Breckenridge to tackle parking, transit
Members of the Breckenridge Town Council began discussing this month an overhaul of town’s existing parking and transit protocols to create a high-level “people-moving” system that would keep cars outside the downtown area and visitors circulating inside.
The conversation marries, for the first time, possible solutions to two of the town’s biggest issues.
“There’s sort of a dynamic where transit is joined at the hip with parking,” Councilman Ben Brewer said at the town council’s retreat May 7. “The more convenient our transit system is, the more usable it is and the nicer it is, the less parking is a problem. If we build it for cars, we’ll get cars.”
Town leaders discussed creating a model that would encourage pedestrian activity within the core of Breckenridge and attempt to keep vehicles largely on the outskirts by making in-town parking more expensive and installing a circulation system that is simpler and more enticing to use. Reducing the use of cars within town has long been a priority for a number of Breckenridge leaders.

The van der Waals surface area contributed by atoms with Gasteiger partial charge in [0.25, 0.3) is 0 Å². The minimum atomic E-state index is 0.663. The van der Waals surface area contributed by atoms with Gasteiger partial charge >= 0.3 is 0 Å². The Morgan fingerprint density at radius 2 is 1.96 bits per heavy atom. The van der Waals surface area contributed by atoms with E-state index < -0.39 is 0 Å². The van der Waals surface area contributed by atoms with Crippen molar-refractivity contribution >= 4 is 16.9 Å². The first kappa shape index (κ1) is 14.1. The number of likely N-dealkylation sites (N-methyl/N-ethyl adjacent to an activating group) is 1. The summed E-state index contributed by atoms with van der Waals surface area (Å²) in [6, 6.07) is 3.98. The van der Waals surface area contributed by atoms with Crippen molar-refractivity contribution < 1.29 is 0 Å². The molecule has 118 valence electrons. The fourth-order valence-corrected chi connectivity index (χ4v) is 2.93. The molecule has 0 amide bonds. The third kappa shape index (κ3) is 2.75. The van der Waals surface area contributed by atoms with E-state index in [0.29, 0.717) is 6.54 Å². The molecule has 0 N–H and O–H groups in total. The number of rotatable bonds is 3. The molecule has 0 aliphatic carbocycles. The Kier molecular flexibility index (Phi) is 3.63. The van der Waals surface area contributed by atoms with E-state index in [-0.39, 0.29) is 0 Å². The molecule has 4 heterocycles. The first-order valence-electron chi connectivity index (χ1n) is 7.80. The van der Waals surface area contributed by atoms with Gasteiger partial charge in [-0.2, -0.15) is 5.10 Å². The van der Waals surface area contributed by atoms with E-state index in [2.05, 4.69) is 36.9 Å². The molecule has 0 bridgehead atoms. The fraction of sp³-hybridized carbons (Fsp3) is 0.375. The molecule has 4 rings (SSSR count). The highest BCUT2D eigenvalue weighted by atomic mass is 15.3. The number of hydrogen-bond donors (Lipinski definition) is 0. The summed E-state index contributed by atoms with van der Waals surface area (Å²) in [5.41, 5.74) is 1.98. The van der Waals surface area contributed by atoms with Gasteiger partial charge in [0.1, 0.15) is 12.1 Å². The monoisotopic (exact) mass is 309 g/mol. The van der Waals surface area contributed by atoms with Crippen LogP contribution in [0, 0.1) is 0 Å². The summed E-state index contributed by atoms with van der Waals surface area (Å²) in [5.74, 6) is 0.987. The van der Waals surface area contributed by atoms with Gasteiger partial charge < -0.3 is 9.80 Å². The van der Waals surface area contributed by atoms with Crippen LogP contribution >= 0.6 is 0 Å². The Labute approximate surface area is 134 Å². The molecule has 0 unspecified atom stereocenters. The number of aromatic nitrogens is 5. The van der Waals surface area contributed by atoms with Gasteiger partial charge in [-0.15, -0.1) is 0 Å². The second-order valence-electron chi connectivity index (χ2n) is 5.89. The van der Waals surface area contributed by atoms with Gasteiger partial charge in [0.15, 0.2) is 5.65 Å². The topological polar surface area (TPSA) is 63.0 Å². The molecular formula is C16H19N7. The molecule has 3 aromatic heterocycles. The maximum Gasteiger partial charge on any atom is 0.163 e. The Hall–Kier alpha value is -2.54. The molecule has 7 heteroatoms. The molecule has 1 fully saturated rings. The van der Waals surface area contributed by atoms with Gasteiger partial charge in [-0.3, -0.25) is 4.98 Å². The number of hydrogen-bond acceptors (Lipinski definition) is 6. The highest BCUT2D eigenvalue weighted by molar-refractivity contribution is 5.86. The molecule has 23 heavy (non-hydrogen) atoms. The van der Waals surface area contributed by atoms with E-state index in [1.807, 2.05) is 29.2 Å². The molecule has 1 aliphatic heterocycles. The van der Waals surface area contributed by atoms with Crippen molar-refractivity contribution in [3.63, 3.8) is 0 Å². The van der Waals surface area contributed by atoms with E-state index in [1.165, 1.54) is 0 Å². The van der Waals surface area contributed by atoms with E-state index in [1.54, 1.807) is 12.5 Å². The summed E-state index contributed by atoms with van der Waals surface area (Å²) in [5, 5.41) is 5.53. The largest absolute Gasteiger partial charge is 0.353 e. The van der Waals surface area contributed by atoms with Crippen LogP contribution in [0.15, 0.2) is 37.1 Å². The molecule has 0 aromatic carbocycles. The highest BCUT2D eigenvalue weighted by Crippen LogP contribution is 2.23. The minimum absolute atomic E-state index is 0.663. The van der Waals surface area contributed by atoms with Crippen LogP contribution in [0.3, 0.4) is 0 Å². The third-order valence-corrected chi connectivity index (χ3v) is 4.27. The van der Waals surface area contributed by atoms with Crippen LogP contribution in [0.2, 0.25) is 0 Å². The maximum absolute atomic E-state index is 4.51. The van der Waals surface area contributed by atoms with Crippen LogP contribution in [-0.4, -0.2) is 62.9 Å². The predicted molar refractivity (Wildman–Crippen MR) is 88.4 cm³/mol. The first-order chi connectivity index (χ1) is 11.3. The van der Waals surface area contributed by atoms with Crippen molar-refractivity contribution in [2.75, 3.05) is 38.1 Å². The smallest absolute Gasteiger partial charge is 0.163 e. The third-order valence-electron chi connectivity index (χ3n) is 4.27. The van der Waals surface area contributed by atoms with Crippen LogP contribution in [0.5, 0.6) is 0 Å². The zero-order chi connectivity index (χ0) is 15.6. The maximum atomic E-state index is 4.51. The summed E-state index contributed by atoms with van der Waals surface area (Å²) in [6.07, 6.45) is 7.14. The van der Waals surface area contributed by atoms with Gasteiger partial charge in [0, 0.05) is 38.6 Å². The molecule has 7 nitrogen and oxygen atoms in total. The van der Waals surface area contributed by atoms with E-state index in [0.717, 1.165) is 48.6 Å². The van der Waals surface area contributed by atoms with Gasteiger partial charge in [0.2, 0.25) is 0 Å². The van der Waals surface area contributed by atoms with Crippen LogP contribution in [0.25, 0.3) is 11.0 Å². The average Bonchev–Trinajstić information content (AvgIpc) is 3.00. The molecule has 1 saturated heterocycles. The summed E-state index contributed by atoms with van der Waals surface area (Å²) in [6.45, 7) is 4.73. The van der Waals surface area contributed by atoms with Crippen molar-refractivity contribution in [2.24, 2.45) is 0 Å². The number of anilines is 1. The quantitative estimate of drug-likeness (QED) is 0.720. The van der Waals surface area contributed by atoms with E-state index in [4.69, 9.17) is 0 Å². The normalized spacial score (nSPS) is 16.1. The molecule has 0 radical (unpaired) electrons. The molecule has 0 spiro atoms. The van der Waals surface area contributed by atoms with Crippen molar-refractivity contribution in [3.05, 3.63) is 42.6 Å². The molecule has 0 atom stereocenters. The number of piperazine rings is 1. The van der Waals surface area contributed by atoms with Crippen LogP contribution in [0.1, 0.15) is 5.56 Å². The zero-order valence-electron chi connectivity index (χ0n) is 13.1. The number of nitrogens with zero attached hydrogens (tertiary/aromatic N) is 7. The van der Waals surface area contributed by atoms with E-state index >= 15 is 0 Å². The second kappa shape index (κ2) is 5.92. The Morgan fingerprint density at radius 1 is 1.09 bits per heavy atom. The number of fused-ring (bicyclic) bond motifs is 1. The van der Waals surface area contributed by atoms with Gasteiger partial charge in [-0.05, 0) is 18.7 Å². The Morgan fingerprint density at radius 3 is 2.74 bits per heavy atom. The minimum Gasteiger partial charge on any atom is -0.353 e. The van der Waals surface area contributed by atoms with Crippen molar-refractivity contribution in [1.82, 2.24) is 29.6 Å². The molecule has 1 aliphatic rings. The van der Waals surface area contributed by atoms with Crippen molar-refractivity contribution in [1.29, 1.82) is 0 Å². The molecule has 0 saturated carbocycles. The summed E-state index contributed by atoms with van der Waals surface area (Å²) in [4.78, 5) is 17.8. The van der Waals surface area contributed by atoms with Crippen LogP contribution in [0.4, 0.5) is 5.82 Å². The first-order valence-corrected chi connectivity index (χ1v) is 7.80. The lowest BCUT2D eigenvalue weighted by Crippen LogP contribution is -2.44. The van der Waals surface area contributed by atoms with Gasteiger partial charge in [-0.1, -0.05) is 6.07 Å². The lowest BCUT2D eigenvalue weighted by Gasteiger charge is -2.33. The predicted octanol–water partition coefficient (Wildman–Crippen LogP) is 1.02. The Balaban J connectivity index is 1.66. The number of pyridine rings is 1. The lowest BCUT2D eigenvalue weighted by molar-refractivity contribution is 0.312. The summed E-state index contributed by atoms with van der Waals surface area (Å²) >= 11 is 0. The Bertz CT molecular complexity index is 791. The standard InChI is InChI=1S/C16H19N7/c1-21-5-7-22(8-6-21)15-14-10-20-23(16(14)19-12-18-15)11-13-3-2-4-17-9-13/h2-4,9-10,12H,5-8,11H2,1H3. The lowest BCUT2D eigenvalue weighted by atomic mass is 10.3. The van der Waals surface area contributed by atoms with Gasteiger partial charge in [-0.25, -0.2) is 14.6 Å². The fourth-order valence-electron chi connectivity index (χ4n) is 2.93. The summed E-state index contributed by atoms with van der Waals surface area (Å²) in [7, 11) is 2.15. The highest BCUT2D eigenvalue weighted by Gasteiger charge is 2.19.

“We want to embrace a process that creates an excellent system that enhances our guests’ experience and our walk-ability,” Mayor John Warner said.
It’s a project town officials said they were ready to take on with or without the partnership of Breckenridge Ski Resort (BSR).
The promise of action to improve the town’s transit system was included in the election platforms of several sitting council members, but the initiative stalled out in the last year after the town spent several months trying to collaborate with the resort.
Two significant BSR-owned parking reservoirs in Breckenridge, the north and south gondola lots, are slated for development in the next few years. The resort’s current plans have those spaces being replaced with large parking structures, which are unpopular with some council members.
Officials are looking for replacement parking for a few town-owned lots, which are also planned for development or other uses.
“We have sufficient parking,” Councilman Mike Dudick said at the retreat. “The question is, is there a better plan for where we should put the parking spaces in the future?”
Members of the council discussed answering that question with a new approach, which they compared by turns to models seen in Disney World, London or Vail, with large parking reserves set away from the action and made accessible with transit service. Some floated the idea of using a tax on the sale of lift tickets to help fund such a system.
“I think we need to embrace a whole master plan of people moving and transportation and guest arrival experience that we believe services this community and then go approach the ski area,” Councilwoman Wendy Wolfe said.
The council placed the issue on among their top 10 priorities for the year and have said they plan to have a larger discussion on the topic in the future.
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